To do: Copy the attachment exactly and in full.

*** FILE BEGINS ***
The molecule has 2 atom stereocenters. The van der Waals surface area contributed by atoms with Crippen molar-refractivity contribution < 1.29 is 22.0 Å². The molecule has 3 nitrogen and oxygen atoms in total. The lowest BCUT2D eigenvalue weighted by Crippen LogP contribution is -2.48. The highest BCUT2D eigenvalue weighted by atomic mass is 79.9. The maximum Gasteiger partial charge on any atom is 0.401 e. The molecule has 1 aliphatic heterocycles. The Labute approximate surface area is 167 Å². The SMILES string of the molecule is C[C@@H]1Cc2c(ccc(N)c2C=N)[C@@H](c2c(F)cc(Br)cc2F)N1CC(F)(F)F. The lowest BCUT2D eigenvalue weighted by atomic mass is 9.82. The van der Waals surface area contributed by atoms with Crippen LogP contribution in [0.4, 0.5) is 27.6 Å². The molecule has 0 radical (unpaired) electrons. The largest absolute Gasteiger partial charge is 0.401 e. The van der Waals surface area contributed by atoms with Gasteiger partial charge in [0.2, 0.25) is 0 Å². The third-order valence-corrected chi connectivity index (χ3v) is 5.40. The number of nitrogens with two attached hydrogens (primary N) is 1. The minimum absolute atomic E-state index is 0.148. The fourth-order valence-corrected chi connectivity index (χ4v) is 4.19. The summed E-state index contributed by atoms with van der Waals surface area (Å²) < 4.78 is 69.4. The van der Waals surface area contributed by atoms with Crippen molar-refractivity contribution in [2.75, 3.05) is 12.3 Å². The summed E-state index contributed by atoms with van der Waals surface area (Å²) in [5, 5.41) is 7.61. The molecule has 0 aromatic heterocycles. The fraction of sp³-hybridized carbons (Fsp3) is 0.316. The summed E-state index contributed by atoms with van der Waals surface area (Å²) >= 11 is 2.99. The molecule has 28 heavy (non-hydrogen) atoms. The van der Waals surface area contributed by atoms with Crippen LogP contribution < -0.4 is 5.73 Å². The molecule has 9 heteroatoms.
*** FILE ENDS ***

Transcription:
The molecule has 2 atom stereocenters. The van der Waals surface area contributed by atoms with Crippen molar-refractivity contribution < 1.29 is 22.0 Å². The molecule has 3 nitrogen and oxygen atoms in total. The lowest BCUT2D eigenvalue weighted by Crippen LogP contribution is -2.48. The highest BCUT2D eigenvalue weighted by atomic mass is 79.9. The maximum Gasteiger partial charge on any atom is 0.401 e. The molecule has 1 aliphatic heterocycles. The Labute approximate surface area is 167 Å². The SMILES string of the molecule is C[C@@H]1Cc2c(ccc(N)c2C=N)[C@@H](c2c(F)cc(Br)cc2F)N1CC(F)(F)F. The lowest BCUT2D eigenvalue weighted by atomic mass is 9.82. The van der Waals surface area contributed by atoms with Crippen LogP contribution in [0.4, 0.5) is 27.6 Å². The molecule has 0 radical (unpaired) electrons. The largest absolute Gasteiger partial charge is 0.401 e. The van der Waals surface area contributed by atoms with Gasteiger partial charge in [0.2, 0.25) is 0 Å². The third-order valence-corrected chi connectivity index (χ3v) is 5.40. The number of nitrogens with two attached hydrogens (primary N) is 1. The minimum absolute atomic E-state index is 0.148. The fourth-order valence-corrected chi connectivity index (χ4v) is 4.19. The summed E-state index contributed by atoms with van der Waals surface area (Å²) < 4.78 is 69.4. The van der Waals surface area contributed by atoms with Crippen molar-refractivity contribution in [2.75, 3.05) is 12.3 Å². The summed E-state index contributed by atoms with van der Waals surface area (Å²) in [5, 5.41) is 7.61. The molecule has 0 aromatic heterocycles. The fraction of sp³-hybridized carbons (Fsp3) is 0.316. The summed E-state index contributed by atoms with van der Waals surface area (Å²) >= 11 is 2.99. The molecule has 28 heavy (non-hydrogen) atoms. The van der Waals surface area contributed by atoms with Crippen LogP contribution < -0.4 is 5.73 Å². The molecule has 9 heteroatoms.